• Wed. Nov 29th, 2023

North East Connected

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‘Outstanding’ programme for children in care wins national award

Screen Shot 2016-03-01 at 13.53.50A ground-breaking programme for looked-after children and young people in North Yorkshire has been judged as outstanding by Ofsted. It has also won a national award for innovation in children’s services.

The programme is called No Wrong Door for looked-after children and young people as well as those leaving care. The programme has attracted Government attention and support for its innovative approach to the needs of some of the county’s most vulnerable young people.

The programme centres around two hubs, one in Scarborough to serve the east of the county while one in Harrogate serves the west. The aim is to replace all traditional council-run children’s homes with a range of integrated provision coordinated by the hubs.

The Scarborough hub, called 53, Stepney Road, has been judged as outstanding by Ofsted in a recent inspection and No Wrong Door has also been declared the winner for innovation at the prestigious LGC (Local Government Chronicle) awards.

Over 800 of the most senior figures in British local government gathered at London’s Grosvenor House for the awards late last week which celebrate achievements and best practice across the sector.

After review by a panel of judges, made up of senior and influential figures from the public sector, North Yorkshire County Council was presented with the Innovation award sponsored by Atkins.

The judges said they were very impressed with the results achieved by North Yorkshire and the way simple ideas and a new approach had been applied effectively to produce striking outcomes to improve the lives of vulnerable children whilst also saving money.

This recognition, along with the Ofsted judgement, justifies the radical approach the County Council has taken to transform the lives of looked-after children and young people and those leaving care.

North Yorkshire was the first authority in the country to attract over £2m from the Department for Education’s Innovations Programme for rethinking care for adolescents.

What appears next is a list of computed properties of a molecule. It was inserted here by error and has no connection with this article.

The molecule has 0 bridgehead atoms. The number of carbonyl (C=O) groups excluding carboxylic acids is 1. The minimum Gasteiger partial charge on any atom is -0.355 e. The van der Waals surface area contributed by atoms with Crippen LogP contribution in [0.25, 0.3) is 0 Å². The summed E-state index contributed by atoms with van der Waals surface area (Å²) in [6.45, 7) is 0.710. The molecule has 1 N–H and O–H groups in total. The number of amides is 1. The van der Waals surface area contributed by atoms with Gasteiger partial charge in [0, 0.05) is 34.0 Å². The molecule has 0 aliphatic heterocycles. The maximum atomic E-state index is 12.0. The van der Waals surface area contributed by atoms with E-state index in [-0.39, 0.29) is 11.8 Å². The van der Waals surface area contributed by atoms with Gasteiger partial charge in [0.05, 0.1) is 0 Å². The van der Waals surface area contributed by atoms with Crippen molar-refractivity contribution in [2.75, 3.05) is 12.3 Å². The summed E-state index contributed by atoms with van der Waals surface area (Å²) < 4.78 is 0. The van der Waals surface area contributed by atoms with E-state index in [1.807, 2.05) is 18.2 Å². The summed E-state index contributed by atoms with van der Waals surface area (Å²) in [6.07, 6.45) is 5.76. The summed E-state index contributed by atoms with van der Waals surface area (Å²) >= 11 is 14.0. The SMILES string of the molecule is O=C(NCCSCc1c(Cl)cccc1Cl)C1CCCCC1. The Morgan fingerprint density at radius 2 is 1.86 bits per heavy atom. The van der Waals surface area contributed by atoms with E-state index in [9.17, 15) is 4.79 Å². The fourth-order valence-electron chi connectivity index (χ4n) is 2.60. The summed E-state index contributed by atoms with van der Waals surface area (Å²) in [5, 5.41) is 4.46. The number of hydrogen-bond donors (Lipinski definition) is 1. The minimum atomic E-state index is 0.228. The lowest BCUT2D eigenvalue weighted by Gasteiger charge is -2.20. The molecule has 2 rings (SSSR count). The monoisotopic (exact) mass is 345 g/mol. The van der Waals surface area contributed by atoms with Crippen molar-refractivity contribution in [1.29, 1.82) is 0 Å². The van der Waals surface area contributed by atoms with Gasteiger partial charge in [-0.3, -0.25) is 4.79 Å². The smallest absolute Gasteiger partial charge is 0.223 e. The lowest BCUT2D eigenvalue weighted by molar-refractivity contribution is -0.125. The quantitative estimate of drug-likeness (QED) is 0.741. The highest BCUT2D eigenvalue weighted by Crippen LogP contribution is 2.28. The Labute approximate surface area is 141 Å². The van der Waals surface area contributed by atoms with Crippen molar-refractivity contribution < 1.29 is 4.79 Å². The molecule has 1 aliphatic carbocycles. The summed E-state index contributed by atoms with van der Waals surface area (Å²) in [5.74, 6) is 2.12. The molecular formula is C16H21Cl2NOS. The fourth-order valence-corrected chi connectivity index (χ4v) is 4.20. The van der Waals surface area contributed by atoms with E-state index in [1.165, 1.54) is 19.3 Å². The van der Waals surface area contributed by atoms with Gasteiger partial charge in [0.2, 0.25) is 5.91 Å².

The Government funding is more than matched by over £4 million from the authority’s own resources for looked-after children, to develop this radical initiative over the next three years.

Each No Wrong Door hub has a dedicated, multi-disciplinary team including a life coach, who is a clinical psychologist, a supportive police role and a speech and communications therapist. Each hub also includes residential care home beds; emergency residential beds; community foster family placements; supported accommodation and supported lodgings and outreach support. All professionals working in the hubs are trained and work in common with a restorative and solutions-focused approach.

According to inspectors leadership and management of 53, Stepney Road is inspiring and everybody who works and lives there knows that the home is focused entirely on the wellbeing of the young people and is run entirely for their benefit. Ofsted says that young people make exceptional progress under this system, including in their social and emotional development, because their needs are “readily identified and they benefit from tailored support to address these straightaway.”

Inspectors stated: “Young people live in a vibrant, homely and highly nurturing atmosphere that enhances their lives in all areas and where they feel wanted. Young people quickly learn that the managers and staff are all there to help them improve their lives and as a result they do. Young people are provided with opportunities to achieve, specifically aimed at encouraging them to think about their futures and to aim high. This increases young people’s belief in themselves and their abilities.”

Ofsted praised the fact young people have direct access to “excellent sources of professional support” offered by a clinical psychologist and speech and language therapy and general health checks.

“As a high performing authority with strong committed partnerships in place we were confident that we were very well placed to deliver this model effectively,” said Pete Dwyer, North Yorkshire’s Director of the Children and Young People’s service. “The LGC award this week and Ofsted’s recent judgement of this service in 53, Stepney Road has proved what we believe; that with the right structures in places, and with the drive, the vision and the commitment of our workforce, we really can make a difference to the lives of our most vulnerable and challenging young people.”

“We are extremely proud of what we are achieving through No Wrong Door,” said County Councillor Janet Sanderson, Executive Member for the Children and Young People’s Service, “and we are thrilled that the vision and hard work of our highly committed staff has been recognised as outstanding by the inspectorate and in national awards. North Yorkshire’s priority is to improve the life chances of our most vulnerable young people and we hope now that other authorities will follow this lead.”

By admin